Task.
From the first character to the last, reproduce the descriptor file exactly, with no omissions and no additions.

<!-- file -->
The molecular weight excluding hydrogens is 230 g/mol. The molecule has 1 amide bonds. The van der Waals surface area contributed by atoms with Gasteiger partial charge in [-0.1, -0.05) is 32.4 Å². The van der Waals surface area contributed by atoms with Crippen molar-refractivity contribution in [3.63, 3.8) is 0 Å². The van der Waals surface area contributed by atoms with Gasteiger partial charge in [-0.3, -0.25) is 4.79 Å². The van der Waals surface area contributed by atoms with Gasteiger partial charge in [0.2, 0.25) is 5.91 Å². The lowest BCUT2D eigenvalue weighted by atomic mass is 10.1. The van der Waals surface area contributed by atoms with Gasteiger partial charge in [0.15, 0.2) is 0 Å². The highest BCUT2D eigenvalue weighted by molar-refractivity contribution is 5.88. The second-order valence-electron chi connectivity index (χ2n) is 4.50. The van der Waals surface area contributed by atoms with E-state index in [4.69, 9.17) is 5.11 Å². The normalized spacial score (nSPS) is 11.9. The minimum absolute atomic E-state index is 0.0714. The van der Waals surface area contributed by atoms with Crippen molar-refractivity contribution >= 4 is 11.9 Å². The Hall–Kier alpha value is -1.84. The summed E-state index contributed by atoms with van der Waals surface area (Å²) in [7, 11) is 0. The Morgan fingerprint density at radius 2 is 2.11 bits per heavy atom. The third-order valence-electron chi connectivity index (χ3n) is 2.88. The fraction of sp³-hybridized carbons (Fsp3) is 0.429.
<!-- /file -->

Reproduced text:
The molecular weight excluding hydrogens is 230 g/mol. The molecule has 1 amide bonds. The van der Waals surface area contributed by atoms with Gasteiger partial charge in [-0.1, -0.05) is 32.4 Å². The van der Waals surface area contributed by atoms with Crippen molar-refractivity contribution in [3.63, 3.8) is 0 Å². The van der Waals surface area contributed by atoms with Gasteiger partial charge in [-0.3, -0.25) is 4.79 Å². The van der Waals surface area contributed by atoms with Gasteiger partial charge in [0.2, 0.25) is 5.91 Å². The lowest BCUT2D eigenvalue weighted by atomic mass is 10.1. The van der Waals surface area contributed by atoms with Gasteiger partial charge in [0.15, 0.2) is 0 Å². The highest BCUT2D eigenvalue weighted by molar-refractivity contribution is 5.88. The second-order valence-electron chi connectivity index (χ2n) is 4.50. The van der Waals surface area contributed by atoms with E-state index in [4.69, 9.17) is 5.11 Å². The normalized spacial score (nSPS) is 11.9. The minimum absolute atomic E-state index is 0.0714. The van der Waals surface area contributed by atoms with Crippen molar-refractivity contribution >= 4 is 11.9 Å². The Hall–Kier alpha value is -1.84. The summed E-state index contributed by atoms with van der Waals surface area (Å²) in [7, 11) is 0. The Morgan fingerprint density at radius 2 is 2.11 bits per heavy atom. The third-order valence-electron chi connectivity index (χ3n) is 2.88. The fraction of sp³-hybridized carbons (Fsp3) is 0.429.